Saddle stitching is the simplest form of binding: two staples are inserted into the spine, holding all of the pages together.
First the cover and book block are collated, with signatures placed one inside the other. Most saddle-stitched projects contain 3 or fewer signatures so that there aren’t more pages than the staples can handle.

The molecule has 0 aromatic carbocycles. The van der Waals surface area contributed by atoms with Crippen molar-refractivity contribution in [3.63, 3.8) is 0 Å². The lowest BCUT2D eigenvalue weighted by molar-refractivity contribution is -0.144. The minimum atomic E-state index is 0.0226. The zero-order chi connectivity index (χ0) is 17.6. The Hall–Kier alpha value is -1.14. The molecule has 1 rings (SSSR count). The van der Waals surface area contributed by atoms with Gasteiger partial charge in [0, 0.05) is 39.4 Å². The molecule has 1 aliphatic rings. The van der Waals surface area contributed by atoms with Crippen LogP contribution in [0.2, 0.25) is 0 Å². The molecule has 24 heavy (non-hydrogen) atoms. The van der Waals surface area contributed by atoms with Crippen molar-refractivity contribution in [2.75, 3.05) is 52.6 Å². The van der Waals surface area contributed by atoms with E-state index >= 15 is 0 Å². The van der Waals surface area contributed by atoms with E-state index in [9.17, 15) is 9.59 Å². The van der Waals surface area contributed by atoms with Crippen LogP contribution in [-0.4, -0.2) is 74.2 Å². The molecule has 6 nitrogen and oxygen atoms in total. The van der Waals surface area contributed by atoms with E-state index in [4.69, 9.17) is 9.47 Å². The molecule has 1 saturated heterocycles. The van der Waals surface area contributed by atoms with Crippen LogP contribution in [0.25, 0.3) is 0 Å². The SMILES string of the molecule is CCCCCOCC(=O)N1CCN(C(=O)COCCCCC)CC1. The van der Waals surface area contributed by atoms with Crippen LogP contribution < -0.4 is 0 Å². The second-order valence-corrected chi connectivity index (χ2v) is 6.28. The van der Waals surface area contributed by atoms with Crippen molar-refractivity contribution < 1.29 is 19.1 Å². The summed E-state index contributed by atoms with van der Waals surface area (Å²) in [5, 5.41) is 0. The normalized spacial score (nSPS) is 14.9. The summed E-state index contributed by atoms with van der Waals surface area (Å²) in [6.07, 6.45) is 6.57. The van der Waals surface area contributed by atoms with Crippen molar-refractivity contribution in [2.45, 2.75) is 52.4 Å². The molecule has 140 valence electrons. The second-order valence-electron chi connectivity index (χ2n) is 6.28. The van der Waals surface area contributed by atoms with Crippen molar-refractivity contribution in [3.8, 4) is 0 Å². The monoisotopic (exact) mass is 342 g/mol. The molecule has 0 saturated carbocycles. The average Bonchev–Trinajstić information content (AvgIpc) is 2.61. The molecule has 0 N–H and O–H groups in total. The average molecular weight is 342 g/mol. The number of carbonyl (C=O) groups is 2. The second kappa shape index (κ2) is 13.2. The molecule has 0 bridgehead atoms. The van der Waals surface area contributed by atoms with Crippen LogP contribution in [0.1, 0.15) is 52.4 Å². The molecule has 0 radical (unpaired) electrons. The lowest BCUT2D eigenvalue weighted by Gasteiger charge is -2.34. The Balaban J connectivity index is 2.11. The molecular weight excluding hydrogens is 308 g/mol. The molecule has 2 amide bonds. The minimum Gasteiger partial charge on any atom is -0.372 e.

Next, the collated pages are put through a stitching machine for stapling. The pages are draped across either side of a “saddle” belt that runs along the entire machine, and the V-shaped belt helps align all the pages at the central fold. The project then moves down the line and staples are inserted at the crease.
Finally, the stapled project is trimmed down to its final size in a guillotine.